Linnaeus Hammarby

Uppsala, Sweden

Linnaeus Hammarby is one of three botanical gardens belonging to Uppsala University in Sweden. It was the former summer home of Carolus Linnaeus and his family. Today, few Swedish manor-houses preserve such an authentic milieu. It reflects the private life of Linnaeus as well as his scientific work.

In 1758 Linnaeus bought two small estates: Sävja and Hammarby. During their first summers at Hammarby the Linnaeuses lived in the detached west wing. The main building at Hammarby was built in 1762. Linnaeus also had a small, and reasonably fireproof, museum built at Hammarby where he kept his extensive natural history collections.

Linnaeus recieved many visitors at Hammarby. Inside or outside the museum, he lectured from a peculiar lecture stool, "plugghästen" (Sw. plugga - to study, häst - horse).

After Linnaeus´ death in 1778 his wife Sara Lisa remained at Hammarby for many years together with two of their daughters. The Swedish State bought the houses and the park from his descendants in 1879 and it is now managed by Uppsala University.

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Details

Founded: 1758
Category: Palaces, manors and town halls in Sweden
Historical period: The Age of Liberty (Sweden)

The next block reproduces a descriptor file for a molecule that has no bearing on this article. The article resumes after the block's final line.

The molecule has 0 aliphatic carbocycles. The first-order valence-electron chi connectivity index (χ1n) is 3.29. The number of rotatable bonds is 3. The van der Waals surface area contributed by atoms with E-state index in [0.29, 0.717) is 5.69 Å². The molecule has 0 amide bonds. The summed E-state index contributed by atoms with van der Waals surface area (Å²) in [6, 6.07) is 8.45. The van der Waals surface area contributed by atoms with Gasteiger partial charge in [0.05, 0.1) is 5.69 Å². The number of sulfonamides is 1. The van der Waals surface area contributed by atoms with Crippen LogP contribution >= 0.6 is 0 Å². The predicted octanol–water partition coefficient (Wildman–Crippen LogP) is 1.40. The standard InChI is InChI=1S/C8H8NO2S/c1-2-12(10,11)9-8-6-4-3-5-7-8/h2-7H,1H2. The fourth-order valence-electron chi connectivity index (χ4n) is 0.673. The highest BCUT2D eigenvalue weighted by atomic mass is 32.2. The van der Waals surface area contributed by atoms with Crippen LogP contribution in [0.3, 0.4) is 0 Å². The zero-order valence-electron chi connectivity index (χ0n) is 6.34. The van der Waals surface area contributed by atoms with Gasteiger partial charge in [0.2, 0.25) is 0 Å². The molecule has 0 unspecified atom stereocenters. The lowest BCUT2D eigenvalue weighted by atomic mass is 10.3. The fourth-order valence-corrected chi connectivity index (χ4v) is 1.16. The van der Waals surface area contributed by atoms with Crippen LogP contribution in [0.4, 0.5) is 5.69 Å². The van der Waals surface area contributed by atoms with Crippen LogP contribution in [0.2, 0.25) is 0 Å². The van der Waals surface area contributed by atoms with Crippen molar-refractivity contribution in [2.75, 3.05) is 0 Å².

Rating

4.3/5 (based on Google user reviews)

User Reviews

Hagge Bänke (2 months ago)
Very nice place but the big house is closed which is what you want to see.
Erik (7 months ago)
Very expensive + you can't even enter the house unless you're with a tour guide and tours only happen at specific times. Also Theres no sparklingg water. Im going to give 1 star i think
Rick Jonsson (13 months ago)
If you have time when visiting Uppsala in Sweden, try to squeeze in a visit to the Linnaeus' Hammarby located a few minutes from town. Unlike the botanical gardens in town this museum has preserved both the 18th century buildings and the gardens and the park which gives a unique insight to Linnaeus and his work. Well worth a visit
Anja Secander (13 months ago)
Why a beautiful place! Nice set up, friendly staff and a surprisingly good cafe attached. If you happen to be in the area, go there and pay a visit. It might be helpful to notice the tour times before and plan accordingly.
Linda Tisue (14 months ago)
Due to Corona the tour guide was not allowed to speak inside the house. No tour of the gardens or farm grounds is offered. It is a lovely setting. The house is well preserved. Can see entire site in less than 2 hours. Must also see the the museum. At 100 SEK ticket is very expensive if only seeing Hammarby.
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